Who killed Shalya? On the eighteenth day of the Kurukshetra battle, Shalya was nominated to head the Kaurava army and fought valiantly, only to be defeated and later killed by Yudhishthira. Shalya had another tussle with the Pandavas much before the Kurukshetra battle. Just before Arjuna emerged as the winner to qualify as the groom for Draupadi, Shalya was also present there as an aspirant. But he failed to hit the target and lost Draupadi. Peeved by this defeat, Shalya had joined hands with other kings and fought Arjuna, but was defeated in that battle with Bhima coming to Arjun’s rescue.

So, was Modi referring to Arun Shourie or Yashwant Sinha when he described his critics as Shalyas? Sinha is very much part of the Bharatiya Janata Party (BJP). Indeed, Sinha is a member of the Margdarshak Mandal, a team that Modi had set up in 2014 as a group of elder statesmen of the party to provide guidance and advice to the younger leadership. It is a different matter that the Margdarshak Mandal might have been a clever way of sidelining some of these senior leaders. But Sinha surely is not one who left the BJP camp, which Shalya can certainly be accused of.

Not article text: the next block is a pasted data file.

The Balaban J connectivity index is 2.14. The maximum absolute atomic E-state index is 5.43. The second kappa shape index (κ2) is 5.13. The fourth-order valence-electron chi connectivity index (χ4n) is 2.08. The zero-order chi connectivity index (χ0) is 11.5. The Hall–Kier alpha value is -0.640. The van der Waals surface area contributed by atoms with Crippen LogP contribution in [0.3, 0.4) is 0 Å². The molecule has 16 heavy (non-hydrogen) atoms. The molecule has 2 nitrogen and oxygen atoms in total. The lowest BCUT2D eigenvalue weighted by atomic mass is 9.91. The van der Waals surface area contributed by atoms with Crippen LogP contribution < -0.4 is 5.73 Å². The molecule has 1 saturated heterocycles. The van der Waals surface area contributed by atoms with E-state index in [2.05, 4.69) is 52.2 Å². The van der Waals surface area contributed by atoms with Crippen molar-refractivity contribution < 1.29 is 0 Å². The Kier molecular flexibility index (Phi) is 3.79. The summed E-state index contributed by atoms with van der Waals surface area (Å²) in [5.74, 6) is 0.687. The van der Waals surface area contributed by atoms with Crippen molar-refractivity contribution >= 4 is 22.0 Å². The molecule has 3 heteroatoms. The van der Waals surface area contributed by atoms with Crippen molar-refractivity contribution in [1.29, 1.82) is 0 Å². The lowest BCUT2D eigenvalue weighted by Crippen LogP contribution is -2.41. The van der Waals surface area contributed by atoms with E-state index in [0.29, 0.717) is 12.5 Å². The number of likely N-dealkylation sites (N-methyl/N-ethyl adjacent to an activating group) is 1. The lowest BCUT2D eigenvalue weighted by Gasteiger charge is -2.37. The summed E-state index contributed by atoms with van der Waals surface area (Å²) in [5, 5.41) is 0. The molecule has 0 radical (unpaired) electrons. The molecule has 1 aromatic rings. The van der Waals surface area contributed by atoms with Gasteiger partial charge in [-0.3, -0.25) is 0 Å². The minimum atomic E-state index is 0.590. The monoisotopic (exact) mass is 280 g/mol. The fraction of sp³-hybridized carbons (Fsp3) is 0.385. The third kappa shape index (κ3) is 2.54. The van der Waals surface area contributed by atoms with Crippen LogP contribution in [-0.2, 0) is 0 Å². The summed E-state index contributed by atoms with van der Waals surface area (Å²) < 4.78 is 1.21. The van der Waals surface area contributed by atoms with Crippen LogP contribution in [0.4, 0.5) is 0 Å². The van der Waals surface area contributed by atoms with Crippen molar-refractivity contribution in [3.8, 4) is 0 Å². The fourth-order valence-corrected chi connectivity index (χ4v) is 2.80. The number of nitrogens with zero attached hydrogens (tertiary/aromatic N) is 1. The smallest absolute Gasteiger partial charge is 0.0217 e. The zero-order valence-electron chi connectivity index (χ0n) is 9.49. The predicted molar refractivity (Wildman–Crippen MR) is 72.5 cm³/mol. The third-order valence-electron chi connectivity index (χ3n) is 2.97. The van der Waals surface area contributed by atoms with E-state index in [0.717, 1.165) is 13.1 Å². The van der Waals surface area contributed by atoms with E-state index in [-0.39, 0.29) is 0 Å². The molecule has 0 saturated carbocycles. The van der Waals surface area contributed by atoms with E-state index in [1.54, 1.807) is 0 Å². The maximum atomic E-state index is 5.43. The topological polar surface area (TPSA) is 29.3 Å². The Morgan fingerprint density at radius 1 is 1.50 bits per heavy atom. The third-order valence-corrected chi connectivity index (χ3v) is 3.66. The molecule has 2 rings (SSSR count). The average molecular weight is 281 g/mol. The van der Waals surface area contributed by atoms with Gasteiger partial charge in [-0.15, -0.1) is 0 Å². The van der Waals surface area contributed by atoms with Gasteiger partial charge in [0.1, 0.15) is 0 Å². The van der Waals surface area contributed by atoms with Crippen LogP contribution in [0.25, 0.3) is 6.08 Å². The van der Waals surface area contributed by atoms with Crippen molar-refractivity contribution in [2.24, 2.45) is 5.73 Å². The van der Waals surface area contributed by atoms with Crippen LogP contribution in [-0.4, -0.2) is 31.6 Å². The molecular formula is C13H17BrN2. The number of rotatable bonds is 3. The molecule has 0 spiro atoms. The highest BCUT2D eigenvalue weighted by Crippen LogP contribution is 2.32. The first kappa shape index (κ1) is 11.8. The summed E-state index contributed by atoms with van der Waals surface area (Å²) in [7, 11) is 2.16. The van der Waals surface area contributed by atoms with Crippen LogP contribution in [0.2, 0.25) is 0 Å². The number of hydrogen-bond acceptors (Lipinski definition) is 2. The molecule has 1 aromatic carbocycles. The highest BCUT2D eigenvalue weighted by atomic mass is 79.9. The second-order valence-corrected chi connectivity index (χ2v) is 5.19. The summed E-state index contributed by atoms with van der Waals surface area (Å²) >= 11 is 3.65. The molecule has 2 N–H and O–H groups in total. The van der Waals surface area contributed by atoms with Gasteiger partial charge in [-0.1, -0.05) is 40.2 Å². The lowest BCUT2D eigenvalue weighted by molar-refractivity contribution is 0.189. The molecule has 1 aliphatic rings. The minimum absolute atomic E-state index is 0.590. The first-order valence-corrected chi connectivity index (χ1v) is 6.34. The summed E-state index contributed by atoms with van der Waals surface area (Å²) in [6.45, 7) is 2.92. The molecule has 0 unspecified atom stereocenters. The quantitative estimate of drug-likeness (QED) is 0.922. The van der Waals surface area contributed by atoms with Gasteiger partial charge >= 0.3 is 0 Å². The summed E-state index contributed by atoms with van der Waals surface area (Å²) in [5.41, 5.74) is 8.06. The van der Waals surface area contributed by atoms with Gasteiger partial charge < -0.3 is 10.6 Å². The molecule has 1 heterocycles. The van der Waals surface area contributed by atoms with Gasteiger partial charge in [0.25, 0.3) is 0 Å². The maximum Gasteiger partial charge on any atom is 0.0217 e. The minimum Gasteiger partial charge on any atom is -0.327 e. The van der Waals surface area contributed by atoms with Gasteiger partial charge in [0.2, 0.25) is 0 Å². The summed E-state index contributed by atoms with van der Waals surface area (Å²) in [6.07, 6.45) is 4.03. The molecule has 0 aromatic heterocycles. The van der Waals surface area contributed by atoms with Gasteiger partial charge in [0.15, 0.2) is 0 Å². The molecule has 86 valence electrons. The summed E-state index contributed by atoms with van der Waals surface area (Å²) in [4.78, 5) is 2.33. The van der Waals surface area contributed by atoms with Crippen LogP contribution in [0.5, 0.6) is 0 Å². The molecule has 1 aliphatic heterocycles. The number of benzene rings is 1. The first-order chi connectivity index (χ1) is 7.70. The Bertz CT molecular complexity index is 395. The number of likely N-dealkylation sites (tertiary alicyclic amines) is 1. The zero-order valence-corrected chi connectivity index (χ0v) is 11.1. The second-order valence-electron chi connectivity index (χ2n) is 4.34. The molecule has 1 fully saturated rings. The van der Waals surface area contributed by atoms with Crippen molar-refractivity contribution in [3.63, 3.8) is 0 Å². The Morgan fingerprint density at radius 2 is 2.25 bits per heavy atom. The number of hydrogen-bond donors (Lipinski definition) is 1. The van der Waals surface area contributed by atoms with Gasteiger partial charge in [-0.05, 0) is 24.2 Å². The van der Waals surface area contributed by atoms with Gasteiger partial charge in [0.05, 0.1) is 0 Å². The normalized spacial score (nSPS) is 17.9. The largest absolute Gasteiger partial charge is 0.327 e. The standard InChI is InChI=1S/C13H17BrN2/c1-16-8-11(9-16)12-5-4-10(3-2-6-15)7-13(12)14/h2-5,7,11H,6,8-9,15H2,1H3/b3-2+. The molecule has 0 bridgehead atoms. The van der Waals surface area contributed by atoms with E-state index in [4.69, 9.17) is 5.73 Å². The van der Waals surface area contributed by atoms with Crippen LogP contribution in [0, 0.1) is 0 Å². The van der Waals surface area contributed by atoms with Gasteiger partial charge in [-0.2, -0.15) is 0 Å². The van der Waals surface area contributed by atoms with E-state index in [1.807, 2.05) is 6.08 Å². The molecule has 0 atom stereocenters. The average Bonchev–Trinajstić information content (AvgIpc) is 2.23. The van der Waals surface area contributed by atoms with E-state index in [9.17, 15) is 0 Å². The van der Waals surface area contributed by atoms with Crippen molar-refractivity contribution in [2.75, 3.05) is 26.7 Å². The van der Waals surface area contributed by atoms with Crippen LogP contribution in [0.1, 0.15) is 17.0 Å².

Moreover, senior leaders of the BJP came out with sharp statements in response to Sinha’s criticism. Finance Minister Arun Jaitely made a controversial personal attack against Sinha, and Minister of State for Civil Aviation Jayant Sinha (also Yashwant Sinha’s son) wrote an article in another newspaper defending the Modi government’s track record in managing the economy. A few other BJP acolytes also wrote articles and made statements in defence of the government. Essentially, Sinha’s criticism was taken as an attack from within and the party apparatus saw the need for responding to the points that were made by the senior BJP leader.